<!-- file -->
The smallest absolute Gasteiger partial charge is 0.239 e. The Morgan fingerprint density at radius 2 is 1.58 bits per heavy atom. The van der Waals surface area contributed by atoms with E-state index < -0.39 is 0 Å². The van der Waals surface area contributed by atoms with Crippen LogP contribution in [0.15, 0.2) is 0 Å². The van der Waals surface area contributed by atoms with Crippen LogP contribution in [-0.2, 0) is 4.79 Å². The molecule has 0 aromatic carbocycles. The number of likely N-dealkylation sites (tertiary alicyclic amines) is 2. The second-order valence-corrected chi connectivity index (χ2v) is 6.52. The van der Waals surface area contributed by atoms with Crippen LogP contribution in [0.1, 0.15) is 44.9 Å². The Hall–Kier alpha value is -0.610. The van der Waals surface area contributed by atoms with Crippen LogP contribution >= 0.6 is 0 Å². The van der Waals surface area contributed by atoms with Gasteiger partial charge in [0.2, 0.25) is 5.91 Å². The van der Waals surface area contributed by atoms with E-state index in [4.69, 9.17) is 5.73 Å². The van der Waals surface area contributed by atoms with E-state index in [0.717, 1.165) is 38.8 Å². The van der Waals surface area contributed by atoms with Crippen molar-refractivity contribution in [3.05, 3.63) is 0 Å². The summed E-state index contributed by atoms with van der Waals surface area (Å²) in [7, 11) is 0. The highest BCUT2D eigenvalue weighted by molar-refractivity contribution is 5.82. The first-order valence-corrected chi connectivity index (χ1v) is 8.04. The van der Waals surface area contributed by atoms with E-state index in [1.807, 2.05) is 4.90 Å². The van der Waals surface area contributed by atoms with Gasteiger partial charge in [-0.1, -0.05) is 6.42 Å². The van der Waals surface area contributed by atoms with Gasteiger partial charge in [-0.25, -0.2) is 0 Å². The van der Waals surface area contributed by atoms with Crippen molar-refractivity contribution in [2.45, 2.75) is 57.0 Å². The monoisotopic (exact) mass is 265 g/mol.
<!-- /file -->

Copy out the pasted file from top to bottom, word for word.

The smallest absolute Gasteiger partial charge is 0.239 e. The Morgan fingerprint density at radius 2 is 1.58 bits per heavy atom. The van der Waals surface area contributed by atoms with E-state index < -0.39 is 0 Å². The van der Waals surface area contributed by atoms with Crippen LogP contribution in [0.15, 0.2) is 0 Å². The van der Waals surface area contributed by atoms with Crippen LogP contribution in [-0.2, 0) is 4.79 Å². The molecule has 0 aromatic carbocycles. The number of likely N-dealkylation sites (tertiary alicyclic amines) is 2. The second-order valence-corrected chi connectivity index (χ2v) is 6.52. The van der Waals surface area contributed by atoms with Crippen LogP contribution in [0.1, 0.15) is 44.9 Å². The Hall–Kier alpha value is -0.610. The van der Waals surface area contributed by atoms with Crippen LogP contribution >= 0.6 is 0 Å². The van der Waals surface area contributed by atoms with Gasteiger partial charge in [0.2, 0.25) is 5.91 Å². The van der Waals surface area contributed by atoms with E-state index in [4.69, 9.17) is 5.73 Å². The van der Waals surface area contributed by atoms with E-state index in [0.717, 1.165) is 38.8 Å². The van der Waals surface area contributed by atoms with Crippen molar-refractivity contribution in [3.05, 3.63) is 0 Å². The summed E-state index contributed by atoms with van der Waals surface area (Å²) in [7, 11) is 0. The highest BCUT2D eigenvalue weighted by molar-refractivity contribution is 5.82. The first-order valence-corrected chi connectivity index (χ1v) is 8.04. The van der Waals surface area contributed by atoms with E-state index in [1.807, 2.05) is 4.90 Å². The van der Waals surface area contributed by atoms with Gasteiger partial charge in [-0.1, -0.05) is 6.42 Å². The van der Waals surface area contributed by atoms with Gasteiger partial charge in [-0.25, -0.2) is 0 Å². The van der Waals surface area contributed by atoms with Crippen molar-refractivity contribution in [2.45, 2.75) is 57.0 Å². The monoisotopic (exact) mass is 265 g/mol.